Since independence, the media in Namibia has enjoyed much more freedom. Foreign publications and journalists are now welcome, as are media and journalists from neighboring countries. The government, however, discourages foreign ownership of the media. The Voice of America, South Africa radio, and the British Broadcasting Corporation are among listeners’ favorites.
NB: A major player in the country’s print media is Democratic Media Holdings, a business enterprise run by the Democratic Turnhalle Alliance (DTA), the country’s official opposition party. DTA is a grouping of whites and others opposed to SWAPO. South Africa would have preferred to see the DTA win Namibian’s independence elections because DTA was more compliant and more willing to do Pretoria’s bidding. The print media are also concentrated in the capital of Windhoek where at present three dailies and four weeklies are published.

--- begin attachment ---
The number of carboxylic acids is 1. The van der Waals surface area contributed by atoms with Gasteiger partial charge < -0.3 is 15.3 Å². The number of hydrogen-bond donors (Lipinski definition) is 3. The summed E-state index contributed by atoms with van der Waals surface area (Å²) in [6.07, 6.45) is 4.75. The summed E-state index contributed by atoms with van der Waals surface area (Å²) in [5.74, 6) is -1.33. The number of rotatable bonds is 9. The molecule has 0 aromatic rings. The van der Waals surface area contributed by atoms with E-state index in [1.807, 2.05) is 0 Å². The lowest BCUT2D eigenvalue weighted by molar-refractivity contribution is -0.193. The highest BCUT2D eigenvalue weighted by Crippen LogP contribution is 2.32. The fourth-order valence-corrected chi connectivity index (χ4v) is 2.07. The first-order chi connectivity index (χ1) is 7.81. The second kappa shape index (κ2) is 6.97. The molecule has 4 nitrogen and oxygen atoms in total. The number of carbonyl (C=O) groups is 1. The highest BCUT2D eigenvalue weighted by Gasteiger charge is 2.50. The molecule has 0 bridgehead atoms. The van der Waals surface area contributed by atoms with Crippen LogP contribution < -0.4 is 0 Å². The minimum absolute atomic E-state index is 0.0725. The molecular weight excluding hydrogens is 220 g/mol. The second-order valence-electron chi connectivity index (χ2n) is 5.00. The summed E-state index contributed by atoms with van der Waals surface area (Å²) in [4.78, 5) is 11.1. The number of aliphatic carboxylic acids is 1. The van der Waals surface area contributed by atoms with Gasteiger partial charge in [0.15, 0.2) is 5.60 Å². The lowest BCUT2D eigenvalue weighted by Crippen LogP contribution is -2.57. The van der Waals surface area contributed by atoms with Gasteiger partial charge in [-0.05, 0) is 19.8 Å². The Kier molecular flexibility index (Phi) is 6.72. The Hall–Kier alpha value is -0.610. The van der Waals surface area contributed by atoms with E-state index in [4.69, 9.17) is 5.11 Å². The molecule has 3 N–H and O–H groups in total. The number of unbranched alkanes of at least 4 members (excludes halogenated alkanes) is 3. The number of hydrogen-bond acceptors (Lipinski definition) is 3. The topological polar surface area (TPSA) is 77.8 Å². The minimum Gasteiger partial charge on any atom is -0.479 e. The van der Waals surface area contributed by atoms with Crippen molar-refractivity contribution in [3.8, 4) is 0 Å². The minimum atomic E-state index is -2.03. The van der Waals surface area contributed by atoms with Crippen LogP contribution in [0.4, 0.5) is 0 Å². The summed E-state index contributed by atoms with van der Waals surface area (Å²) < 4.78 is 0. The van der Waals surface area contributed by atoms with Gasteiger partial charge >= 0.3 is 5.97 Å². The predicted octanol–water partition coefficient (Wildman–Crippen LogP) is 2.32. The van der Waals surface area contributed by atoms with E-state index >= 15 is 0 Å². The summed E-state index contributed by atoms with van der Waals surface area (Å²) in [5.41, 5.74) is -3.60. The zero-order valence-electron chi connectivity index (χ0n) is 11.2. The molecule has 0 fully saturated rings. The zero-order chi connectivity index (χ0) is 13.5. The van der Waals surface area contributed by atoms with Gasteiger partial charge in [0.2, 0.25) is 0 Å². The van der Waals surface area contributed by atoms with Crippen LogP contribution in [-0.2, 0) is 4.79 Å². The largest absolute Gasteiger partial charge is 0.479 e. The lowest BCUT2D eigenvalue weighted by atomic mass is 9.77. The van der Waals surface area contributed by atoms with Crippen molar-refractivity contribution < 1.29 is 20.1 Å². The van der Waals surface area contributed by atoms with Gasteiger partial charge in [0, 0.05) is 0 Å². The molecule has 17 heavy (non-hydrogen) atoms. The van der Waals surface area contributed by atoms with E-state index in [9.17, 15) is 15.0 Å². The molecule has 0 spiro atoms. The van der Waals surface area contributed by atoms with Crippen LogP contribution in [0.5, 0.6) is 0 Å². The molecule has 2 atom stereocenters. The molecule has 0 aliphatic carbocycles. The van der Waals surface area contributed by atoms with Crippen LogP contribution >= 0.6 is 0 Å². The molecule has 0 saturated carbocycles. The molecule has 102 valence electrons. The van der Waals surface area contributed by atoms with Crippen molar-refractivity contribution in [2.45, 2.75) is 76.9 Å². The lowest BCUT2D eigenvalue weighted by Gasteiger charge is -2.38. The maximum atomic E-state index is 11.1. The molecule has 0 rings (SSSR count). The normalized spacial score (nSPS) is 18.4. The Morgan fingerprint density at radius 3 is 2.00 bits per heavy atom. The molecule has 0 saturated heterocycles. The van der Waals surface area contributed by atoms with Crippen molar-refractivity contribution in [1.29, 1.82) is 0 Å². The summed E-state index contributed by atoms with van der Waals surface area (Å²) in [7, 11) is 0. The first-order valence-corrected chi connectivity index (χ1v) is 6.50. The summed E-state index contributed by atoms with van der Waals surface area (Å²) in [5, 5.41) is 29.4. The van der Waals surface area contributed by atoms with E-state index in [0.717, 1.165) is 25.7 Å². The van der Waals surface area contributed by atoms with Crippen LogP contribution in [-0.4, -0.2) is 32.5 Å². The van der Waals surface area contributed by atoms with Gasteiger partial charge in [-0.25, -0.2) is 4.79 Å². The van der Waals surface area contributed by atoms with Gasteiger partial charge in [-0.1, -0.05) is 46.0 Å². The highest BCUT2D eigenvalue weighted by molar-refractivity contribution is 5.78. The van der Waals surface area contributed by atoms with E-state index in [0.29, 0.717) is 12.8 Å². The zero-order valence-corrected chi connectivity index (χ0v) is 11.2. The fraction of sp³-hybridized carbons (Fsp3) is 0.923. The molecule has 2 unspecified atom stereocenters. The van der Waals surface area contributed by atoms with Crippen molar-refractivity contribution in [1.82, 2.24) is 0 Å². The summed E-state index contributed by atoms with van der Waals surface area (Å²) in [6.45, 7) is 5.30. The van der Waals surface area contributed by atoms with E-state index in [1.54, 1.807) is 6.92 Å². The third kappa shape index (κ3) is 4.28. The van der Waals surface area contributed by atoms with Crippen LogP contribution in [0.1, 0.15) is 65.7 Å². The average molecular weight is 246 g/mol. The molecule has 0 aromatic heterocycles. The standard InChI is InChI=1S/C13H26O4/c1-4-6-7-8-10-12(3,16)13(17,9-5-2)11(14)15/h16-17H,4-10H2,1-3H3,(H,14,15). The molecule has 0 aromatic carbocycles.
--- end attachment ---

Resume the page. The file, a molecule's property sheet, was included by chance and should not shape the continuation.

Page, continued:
The news mainly deal with local and national topics. Lay-out and printing quality of the newspapers are not fully up to world standards due to small print runs and budgets.
Namibian TV programmes are of a deplorable quality. Many Namibians watch South African TV from SABC via satellite respectively international channels via MNET.
Under apartheid, on all issues concerning prisons or national security, the media deferred to the government. No stories could be reported on those issues without first getting a government comment or denial. This is no longer the case; the media reports freely, for the most part. Under the new political dispensation, the media has become a major player in institution building and in the dissemination of news and information.